MTPR

Montana Department of Natural Resources and Conservation

Montana Wildfire Roundup For September 4, 2018

Sep 4, 2018
A view of the Howe Ridge Fire in Glacier National Park, August 22, 2018.
Glacier National Park

All Stage 1 and Stage 2 fire restrictions have been lifted across northwest Montana.

Put simply, that means campfires and outdoor smoking is allowed again. Restrictions have also been lifted on operating equipment.

Fire managers across northwest Montana will lift Stage 2 fire restrictions early Friday morning.

This means campfires and outdoor smoking will be allowed again, and "hoot owl" restrictions for operating equipment will no longer be in effect. Open pile or debris burning is still banned until October.

National Park Service

Update 9:45

Glacier National Park officials have expanded the evacuation order to include all businesses and private residences within the Lake McDonald Lodge complex, including the historic Lake McDonald Lodge. Visitors and employees were notified of the need to evacuate at around 9 PM. The Going-to-the-Sun Road is closed from Lake McDonald Lodge to Logan Pass.

The town of Libby.
courtesy

Highway 37 fire, updated 4:20 p.m. July 20, 2018

A fire near the former vermiculite mine and a section of asbestos-contaminated forest outside Libby is drawing a quick response from crews working to control it.

The Highway 37 Fire, spotted Thursday evening about 4 miles north of Libby, quickly grew to about 50 acres today.

the 2017 Rice Ridge Fire near Seeley Lake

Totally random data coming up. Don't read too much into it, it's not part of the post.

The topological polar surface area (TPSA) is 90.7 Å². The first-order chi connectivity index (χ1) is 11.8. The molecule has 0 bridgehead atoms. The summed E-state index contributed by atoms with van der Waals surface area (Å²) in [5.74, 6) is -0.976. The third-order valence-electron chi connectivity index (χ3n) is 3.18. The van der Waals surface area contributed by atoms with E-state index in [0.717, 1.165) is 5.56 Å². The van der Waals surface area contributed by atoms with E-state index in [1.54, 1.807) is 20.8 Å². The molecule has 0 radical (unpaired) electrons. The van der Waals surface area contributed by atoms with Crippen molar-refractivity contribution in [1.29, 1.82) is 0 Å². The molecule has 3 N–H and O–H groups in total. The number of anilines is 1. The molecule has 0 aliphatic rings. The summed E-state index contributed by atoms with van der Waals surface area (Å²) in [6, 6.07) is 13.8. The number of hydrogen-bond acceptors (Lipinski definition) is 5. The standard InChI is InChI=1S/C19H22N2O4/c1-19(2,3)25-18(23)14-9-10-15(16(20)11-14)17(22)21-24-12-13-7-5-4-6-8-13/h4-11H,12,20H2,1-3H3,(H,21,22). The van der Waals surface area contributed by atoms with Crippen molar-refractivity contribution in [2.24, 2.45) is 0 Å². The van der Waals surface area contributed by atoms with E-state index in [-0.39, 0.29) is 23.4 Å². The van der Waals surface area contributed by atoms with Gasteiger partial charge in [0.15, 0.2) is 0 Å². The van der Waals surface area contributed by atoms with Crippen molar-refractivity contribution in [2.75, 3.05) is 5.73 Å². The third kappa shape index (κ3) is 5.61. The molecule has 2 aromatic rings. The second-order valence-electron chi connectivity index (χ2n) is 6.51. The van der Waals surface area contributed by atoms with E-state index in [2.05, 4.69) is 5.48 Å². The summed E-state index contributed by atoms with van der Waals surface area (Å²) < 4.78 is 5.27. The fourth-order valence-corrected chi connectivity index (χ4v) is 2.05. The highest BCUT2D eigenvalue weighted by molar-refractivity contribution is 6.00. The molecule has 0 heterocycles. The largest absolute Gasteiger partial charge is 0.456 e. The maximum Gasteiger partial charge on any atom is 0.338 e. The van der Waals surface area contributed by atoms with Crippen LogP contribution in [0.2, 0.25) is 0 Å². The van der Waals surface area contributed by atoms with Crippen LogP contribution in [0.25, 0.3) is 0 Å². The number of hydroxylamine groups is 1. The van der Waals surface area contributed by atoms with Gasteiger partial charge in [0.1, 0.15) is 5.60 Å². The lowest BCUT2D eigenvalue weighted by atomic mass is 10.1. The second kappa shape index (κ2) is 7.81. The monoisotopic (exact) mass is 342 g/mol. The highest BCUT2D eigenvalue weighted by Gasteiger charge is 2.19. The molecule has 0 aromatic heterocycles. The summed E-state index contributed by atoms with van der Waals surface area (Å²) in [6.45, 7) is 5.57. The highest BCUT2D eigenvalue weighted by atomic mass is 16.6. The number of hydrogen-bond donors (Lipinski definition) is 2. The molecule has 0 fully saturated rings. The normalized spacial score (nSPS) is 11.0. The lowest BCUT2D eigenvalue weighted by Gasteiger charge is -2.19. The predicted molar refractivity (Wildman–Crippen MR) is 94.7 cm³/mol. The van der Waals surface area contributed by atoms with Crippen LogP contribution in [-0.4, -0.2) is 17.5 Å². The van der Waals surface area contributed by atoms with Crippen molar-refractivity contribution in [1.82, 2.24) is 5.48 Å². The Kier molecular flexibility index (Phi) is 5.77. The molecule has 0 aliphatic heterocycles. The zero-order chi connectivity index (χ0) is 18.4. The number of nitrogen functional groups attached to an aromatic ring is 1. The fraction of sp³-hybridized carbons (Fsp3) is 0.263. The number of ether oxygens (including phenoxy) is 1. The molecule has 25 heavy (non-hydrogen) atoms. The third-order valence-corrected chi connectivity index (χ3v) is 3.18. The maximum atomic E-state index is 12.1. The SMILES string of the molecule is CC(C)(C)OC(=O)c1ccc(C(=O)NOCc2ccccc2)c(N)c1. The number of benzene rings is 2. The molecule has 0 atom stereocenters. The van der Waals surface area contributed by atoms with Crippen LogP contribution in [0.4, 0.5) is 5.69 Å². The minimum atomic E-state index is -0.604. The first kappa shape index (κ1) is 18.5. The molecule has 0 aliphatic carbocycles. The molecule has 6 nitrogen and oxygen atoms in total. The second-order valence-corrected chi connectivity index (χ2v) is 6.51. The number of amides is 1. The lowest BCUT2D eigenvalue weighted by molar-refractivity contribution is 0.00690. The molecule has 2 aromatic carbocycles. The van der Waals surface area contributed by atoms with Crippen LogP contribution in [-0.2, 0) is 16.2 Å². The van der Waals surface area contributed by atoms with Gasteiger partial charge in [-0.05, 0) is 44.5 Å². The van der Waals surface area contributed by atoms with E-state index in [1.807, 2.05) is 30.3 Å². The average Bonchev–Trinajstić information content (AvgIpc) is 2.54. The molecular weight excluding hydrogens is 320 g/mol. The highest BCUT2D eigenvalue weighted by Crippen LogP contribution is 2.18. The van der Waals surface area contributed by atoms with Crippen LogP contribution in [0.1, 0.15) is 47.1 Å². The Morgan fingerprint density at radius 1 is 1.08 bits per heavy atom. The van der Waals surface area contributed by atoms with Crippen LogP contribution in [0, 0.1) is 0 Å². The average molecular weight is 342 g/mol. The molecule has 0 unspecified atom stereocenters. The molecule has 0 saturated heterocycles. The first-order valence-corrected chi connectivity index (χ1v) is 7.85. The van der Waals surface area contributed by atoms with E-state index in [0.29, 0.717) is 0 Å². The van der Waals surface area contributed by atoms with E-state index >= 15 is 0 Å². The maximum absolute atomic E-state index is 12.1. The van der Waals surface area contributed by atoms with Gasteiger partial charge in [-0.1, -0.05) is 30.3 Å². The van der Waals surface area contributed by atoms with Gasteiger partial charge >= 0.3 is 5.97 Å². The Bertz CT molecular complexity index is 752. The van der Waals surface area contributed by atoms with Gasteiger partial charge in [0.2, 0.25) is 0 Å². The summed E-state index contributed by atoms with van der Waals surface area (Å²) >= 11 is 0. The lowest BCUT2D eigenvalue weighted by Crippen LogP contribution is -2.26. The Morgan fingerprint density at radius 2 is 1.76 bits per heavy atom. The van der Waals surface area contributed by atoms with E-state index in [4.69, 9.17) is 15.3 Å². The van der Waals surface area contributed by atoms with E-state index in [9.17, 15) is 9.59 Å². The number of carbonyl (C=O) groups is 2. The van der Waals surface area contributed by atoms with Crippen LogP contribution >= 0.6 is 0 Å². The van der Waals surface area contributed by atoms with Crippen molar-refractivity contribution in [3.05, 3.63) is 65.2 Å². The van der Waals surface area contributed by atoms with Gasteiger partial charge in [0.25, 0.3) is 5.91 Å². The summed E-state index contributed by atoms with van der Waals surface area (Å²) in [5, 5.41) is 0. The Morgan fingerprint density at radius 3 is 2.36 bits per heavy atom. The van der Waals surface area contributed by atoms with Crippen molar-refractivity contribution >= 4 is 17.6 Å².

Inciweb

The State’s fire fighting savings account started this month with the second lowest balance since it was created a decade ago.

There’s only about $4 million in the fund’s reserves for this fire season. That’s about a fifth of what the state needs to cover an average fire season bill.

Montana's Flathead Valley from above.
Nicky Ouellet

State officials are encouraging Flathead Valley residents to take care of any debris burning before Sunday.

On July 1, no debris burning is allowed in Flathead and Northern Lake Counties.

Montana's Flathead Valley from above.
Nicky Ouellet

The Flathead Basin Commission is redefining its role protecting water quality in northwest Montana, after legislators gutted its funding last November and its executive director was fired in February.

The Commission spent much of Wednesday reinventing itself.

Firefighters and fire truck.
BLM (CC-BY-2.0)

Montana has just over $4 million in its firefighting reserve fund at the start of what’s expected to be ripe conditions for a substantial fire season. That means the state is significantly short of having the cash on hand needed cover the costs of even an average season. 

But Governor Steve Bullock says fire suppression won’t be limited this season, despite depleted funding reserves.

A firefighter stands in front of flames from a wildfire.
(PD)


This year’s fire season is off to a slow start, but it could ramp up in July. That’s according an update Montana’s State Forester gave to state lawmakers Wednesday.

An oily sheen on the shoreline of Flathead Lake near Somers, MT, May 2017.
Nicky Ouellet

A group tasked by the legislature to protect water quality in the Flathead Valley is in jeopardy after its funding was cut during Montana’s special legislative session in November and its executive director was terminated in February.

On Wednesday the Flathead Basin Commission will meet in Pablo and reassess its future.

Pages